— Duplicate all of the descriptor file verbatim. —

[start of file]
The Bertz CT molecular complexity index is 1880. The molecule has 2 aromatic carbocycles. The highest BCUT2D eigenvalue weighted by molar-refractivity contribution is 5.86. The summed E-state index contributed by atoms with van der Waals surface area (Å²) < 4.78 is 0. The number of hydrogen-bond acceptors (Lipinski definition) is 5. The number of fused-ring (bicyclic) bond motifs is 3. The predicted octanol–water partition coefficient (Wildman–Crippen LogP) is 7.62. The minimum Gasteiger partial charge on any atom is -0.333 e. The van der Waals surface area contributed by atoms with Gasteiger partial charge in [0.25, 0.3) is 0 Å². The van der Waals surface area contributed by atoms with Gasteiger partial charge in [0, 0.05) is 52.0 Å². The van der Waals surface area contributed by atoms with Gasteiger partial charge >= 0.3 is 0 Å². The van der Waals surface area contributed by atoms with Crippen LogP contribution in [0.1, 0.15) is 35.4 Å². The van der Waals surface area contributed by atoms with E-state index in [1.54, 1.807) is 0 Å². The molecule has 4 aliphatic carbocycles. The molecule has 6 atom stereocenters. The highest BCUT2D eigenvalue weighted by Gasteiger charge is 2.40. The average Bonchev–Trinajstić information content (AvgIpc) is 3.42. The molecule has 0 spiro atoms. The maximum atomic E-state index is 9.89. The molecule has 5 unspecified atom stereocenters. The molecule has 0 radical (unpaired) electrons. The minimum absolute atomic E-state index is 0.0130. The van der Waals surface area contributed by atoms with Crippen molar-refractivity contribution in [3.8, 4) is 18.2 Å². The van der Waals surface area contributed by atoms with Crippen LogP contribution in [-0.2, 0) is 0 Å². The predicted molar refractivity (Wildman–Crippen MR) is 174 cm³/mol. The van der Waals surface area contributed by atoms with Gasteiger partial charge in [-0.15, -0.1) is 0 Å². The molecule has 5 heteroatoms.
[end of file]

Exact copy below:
The Bertz CT molecular complexity index is 1880. The molecule has 2 aromatic carbocycles. The highest BCUT2D eigenvalue weighted by molar-refractivity contribution is 5.86. The summed E-state index contributed by atoms with van der Waals surface area (Å²) < 4.78 is 0. The number of hydrogen-bond acceptors (Lipinski definition) is 5. The number of fused-ring (bicyclic) bond motifs is 3. The predicted octanol–water partition coefficient (Wildman–Crippen LogP) is 7.62. The minimum Gasteiger partial charge on any atom is -0.333 e. The van der Waals surface area contributed by atoms with Gasteiger partial charge in [0.25, 0.3) is 0 Å². The van der Waals surface area contributed by atoms with Gasteiger partial charge in [0, 0.05) is 52.0 Å². The van der Waals surface area contributed by atoms with Gasteiger partial charge >= 0.3 is 0 Å². The van der Waals surface area contributed by atoms with Crippen LogP contribution in [0.1, 0.15) is 35.4 Å². The van der Waals surface area contributed by atoms with E-state index in [1.54, 1.807) is 0 Å². The molecule has 4 aliphatic carbocycles. The molecule has 6 atom stereocenters. The highest BCUT2D eigenvalue weighted by Gasteiger charge is 2.40. The average Bonchev–Trinajstić information content (AvgIpc) is 3.42. The molecule has 0 spiro atoms. The maximum atomic E-state index is 9.89. The molecule has 5 unspecified atom stereocenters. The molecule has 0 radical (unpaired) electrons. The minimum absolute atomic E-state index is 0.0130. The van der Waals surface area contributed by atoms with Crippen molar-refractivity contribution in [3.8, 4) is 18.2 Å². The van der Waals surface area contributed by atoms with Crippen LogP contribution in [-0.2, 0) is 0 Å². The predicted molar refractivity (Wildman–Crippen MR) is 174 cm³/mol. The van der Waals surface area contributed by atoms with Gasteiger partial charge in [-0.15, -0.1) is 0 Å². The molecule has 5 heteroatoms.